Monday, August 10, 2015
A LOW RIDE WITH VICTOR THEREMIN
Amplified Tejano accordion riffs sprayed the neighborhood – unusual. I turned off the American-roots-music-with-an-attitude iTunes station and enjoyed. Then there was a frantic knock on the door. I quick saved the story I was working on and walked across the house, got a grip on a handy geological specimen, and squinted through the peephole.
Victor Theremin grinned on the other side. I recognized him by the crooked teeth.
I put down blunt object, opened the door.
“Victor! It's been ages! What's up!”
He looked around.
“Uh, can you go for a quick ride?”
He pointed to the source of the Tejano sonic attack. A huge lowrider modified from a Cadillac.
The back doors opened with a motorized whir. There was no driver, just a lot of LED-strewn gadgetry.
A plasma screen played recent performances female bullfighters.
Maybe there was something to his gags about being sponsored by AIs.
“Where did you get this, Victor?”
“I borrowed it from Doña Juana Colón – her underground garage in the Mojave is practically a Chicano space program.”
“So what do owe the pleasure of this experience?”
He twisted up his Pancho Villa mustache.
“I need some refocusing, Ernest.”
“Damn right. I can't tell where my life ends and the sci-fi begins anymore – which if fun, but it can get exhausting. I need to know, does science fiction even exist anymore? I mean besides, the puppy boys trying to take over the Hugos, Afrofuturism, and all those diverse young women, who will take over the world if we're lucky?”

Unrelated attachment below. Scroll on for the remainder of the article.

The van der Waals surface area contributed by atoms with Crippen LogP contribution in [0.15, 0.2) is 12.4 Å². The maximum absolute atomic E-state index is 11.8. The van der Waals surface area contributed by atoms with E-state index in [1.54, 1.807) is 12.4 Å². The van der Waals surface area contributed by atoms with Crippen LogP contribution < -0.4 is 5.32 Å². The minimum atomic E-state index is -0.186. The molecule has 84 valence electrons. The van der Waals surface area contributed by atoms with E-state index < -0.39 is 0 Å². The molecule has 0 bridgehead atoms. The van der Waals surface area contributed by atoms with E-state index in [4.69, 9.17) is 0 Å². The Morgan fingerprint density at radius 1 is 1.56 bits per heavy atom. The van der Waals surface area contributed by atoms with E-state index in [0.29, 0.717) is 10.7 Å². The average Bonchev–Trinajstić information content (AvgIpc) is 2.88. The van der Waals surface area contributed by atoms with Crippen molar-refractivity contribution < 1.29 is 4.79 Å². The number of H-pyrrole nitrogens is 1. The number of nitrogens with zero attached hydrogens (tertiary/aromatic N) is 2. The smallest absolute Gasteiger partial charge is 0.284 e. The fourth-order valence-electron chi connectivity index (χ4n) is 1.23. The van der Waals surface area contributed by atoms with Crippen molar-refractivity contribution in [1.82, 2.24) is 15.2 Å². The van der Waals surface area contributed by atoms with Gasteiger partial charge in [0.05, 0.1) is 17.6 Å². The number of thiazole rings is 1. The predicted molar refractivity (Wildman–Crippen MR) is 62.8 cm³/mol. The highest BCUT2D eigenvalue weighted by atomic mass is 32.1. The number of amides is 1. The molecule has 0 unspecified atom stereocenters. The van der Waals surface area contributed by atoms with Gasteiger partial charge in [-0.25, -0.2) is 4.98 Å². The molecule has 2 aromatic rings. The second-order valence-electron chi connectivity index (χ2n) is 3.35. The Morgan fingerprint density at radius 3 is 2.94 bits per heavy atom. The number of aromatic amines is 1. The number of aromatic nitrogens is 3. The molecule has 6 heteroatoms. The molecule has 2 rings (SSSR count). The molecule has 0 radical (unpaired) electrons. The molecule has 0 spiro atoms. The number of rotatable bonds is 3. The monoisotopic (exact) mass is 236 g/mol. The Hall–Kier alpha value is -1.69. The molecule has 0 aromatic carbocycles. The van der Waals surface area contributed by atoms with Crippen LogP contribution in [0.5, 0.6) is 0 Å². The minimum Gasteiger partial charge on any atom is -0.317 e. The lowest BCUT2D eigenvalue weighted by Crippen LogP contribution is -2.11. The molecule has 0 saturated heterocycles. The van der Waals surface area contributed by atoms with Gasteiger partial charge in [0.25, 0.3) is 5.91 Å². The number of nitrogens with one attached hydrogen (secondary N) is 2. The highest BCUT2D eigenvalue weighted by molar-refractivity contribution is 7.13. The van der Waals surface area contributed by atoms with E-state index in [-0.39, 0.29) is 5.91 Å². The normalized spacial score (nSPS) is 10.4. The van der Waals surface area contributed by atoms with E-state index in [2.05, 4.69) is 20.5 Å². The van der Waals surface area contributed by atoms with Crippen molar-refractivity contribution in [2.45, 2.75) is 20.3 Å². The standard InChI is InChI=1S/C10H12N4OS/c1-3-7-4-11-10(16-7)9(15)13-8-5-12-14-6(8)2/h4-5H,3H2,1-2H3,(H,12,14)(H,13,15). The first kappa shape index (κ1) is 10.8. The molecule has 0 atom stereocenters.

My mind went blank. I stared at the screen, and young woman who was teasing a bull to charge.
“TFF!” I blurted.
“What's that? You've been getting into texting? Please, Ernest, speak English, Spanglish, or something I can understand.”
“TFF. The Future Fire. It's a science fiction magazine.”
He smiled. “I like science fiction magazines. Used to read 'em from cover to cover.” Then he frowned. “They just ain't what they used to be.”
“This one is different. It's subtitled Social Political & Speculative Cyber-Fiction.”
“Yeah, this is good ol' social science fiction back with a vengeance. The writers are young, from all over the planet, and they have all kinds of . . . issues. They also put out anthologies.”
“How long has this been going on?”
“Ten years. They're doing a ten year anniversary anthology, TFFX. With a Indiegogo campaign and everything.”
“Yes! Corporate publishing is no longer controlling science fiction!”
He was in the mood to go looking for trouble again.
He dropped me off back at my house. A drone buzzed around. Then the lowrider Cadillac took off into the sky. Soon that sky was full of helicopters, and jets zoomed across the upper atmosphere.
I reminded myself to check to see where my life ends and the science fiction begins.
at 12:01 AM